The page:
The Sony A9 III is the fastest full-frame camera ever thanks to a global stacked sensor

Sony has just unveiled its latest pro-oriented mirrorless camera, and we now know why it took them four years to develop it The Alpha A9 III is the first full-frame camera on the market with a global stacked sensor, a sort of holy grail in the photographic world. It allows for some wild specs, like 120fps shooting speeds with no blackout, up to a 1/80,000th of a second shutter speed and zero rolling shutter — albeit with a 24.6 megapixel resolution that may disappoint some.

The new tech opens up a lot of new possibilities for photographers. Without the constraints of a physical shutter (no, there isn’t one), it can shoot full-resolution, blackout-free 14-bit RAW bursts at up to 120fps with a 1.6 second buffer (around 180 shots). Sony also installed the latest Bionz XR image processor and “high-density focal plane phase detection AF” that allows for real-time autofocus (AF) tracking. 


“A designated AI processing unit uses real-time recognition AF to recognize a wide variety of subjects with high precision,” Sony explains in the press release. “By combining high-speed performance of up to 120 fps with highly accurate subject recognition performance, it is possible to easily photograph scenes and moments that cannot be seen with the naked eye.” 


The global shutter also allows for shutter speeds of 1/80,000th of a second (1/16,000th during continuous shooting), ten times faster than most cameras. Compatible flashes can be synced all the way up to the maximum shutter speed, rather than being limited to much lower speeds in electronic shutter mode — normally around 1/250th to 1/500th of a second. It also allows the shutter speed to be finely adjusted to eliminate flicker in video. And Sony is offering a 1-second pre-burst feature that can capture scenes before the shutter button is pressed, reducing the possibility of a missed shot.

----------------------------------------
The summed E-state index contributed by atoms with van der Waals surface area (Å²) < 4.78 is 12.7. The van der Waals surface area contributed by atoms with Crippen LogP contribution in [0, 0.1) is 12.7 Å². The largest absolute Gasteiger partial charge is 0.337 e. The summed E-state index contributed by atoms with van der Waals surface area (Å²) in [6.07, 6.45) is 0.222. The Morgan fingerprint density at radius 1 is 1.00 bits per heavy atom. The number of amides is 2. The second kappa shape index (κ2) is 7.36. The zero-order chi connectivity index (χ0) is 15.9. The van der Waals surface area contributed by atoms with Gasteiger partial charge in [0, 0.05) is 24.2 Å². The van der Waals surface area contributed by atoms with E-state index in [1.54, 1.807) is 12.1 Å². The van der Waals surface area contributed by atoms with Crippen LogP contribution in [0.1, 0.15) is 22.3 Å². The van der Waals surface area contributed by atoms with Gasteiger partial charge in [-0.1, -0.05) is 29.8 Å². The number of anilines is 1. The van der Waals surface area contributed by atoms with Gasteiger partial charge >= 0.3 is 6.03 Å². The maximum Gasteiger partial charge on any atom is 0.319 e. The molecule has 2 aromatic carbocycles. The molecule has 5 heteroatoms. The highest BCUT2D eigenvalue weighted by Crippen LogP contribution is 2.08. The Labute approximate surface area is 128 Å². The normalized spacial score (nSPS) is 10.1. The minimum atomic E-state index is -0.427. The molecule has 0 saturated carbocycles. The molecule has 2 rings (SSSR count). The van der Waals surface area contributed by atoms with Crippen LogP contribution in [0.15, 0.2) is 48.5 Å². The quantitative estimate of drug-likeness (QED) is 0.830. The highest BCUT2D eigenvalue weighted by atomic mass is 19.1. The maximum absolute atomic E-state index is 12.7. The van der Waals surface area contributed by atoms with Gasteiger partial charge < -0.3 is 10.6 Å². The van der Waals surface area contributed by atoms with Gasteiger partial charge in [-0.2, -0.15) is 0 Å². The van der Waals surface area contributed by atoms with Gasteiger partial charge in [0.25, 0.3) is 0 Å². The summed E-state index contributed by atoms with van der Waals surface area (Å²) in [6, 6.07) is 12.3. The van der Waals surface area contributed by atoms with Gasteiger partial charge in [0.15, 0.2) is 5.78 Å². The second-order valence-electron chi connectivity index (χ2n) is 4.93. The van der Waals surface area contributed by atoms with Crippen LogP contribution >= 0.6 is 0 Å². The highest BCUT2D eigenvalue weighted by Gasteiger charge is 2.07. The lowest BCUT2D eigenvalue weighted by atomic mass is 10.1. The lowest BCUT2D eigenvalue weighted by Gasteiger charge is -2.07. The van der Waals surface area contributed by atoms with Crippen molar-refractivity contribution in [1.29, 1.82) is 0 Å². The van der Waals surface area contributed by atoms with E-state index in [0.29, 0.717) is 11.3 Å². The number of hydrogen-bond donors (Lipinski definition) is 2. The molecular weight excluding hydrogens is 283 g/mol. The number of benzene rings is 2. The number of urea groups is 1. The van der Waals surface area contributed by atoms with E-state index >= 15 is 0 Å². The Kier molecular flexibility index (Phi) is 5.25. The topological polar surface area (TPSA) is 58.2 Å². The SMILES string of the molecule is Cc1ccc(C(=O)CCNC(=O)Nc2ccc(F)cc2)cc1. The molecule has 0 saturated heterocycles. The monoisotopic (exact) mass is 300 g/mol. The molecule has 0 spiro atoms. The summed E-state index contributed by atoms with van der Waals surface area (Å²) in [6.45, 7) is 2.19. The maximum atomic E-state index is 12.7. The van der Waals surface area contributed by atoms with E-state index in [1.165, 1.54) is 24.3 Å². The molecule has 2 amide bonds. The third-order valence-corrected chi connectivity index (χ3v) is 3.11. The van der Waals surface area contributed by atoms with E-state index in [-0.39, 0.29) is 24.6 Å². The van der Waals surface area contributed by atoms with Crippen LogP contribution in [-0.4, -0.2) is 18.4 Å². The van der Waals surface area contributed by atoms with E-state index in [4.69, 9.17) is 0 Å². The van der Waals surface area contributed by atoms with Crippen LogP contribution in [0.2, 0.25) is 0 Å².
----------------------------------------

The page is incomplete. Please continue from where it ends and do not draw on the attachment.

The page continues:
The stacked global shutter provides large benefits for video, as well. It’s Sony’s first camera to support 4K 120p video with no cropping and does so with no rolling shutter distortion (skewing), along with 4K 60p with 6K oversampling. It also offers 10-bit recording with S-Log3 capture in all video modes (including 4K 120p), along with S-Cinetone borrowed from the company’s high-end Venice lineup that “makes human skin tones and subjects stand out beautifully,” Sony said. It should be one of Sony’s best-focusing cameras for video, as all the photo subject tracking features work in that mode, too.

It’s got a long list of other features you’d expect on a high-end Sony camera, most notably in-body stabilization with up to 8 stops of shake reduction. The electronic viewfinder is Sony’s best with 9.44 million dots, and It resolves the rear display tilt vs. flip debate by doing both of those things. And to help clear the buffer as quickly as possible, the A9 III supports fast CFexpress Type A cards on top of SD UHS II, much like the Alpha A1.


Other specs show an ISO range of 250-25600 (expandable to ISO 125–51200) with a minimum ISO that’s a bit on the high side. That shouldn’t bother photographers on sunny days, given the extremely fast shutter speeds, but video shooters will need ND filters to block some light. 

What will be a key for this camera is the image quality and low-light sensitivity, given that this is an all-new sensor and there’s not a lot of data on global shutters. Sony didn’t release any sample photos yet from what I’ve seen, so upcoming reviews of this model will be key. The Alpha A9 III goes on pre-order tomorrow for $6,000, with a vertical grip available for $400 — but won’t arrive until next spring. 

This article originally appeared on Engadget at 

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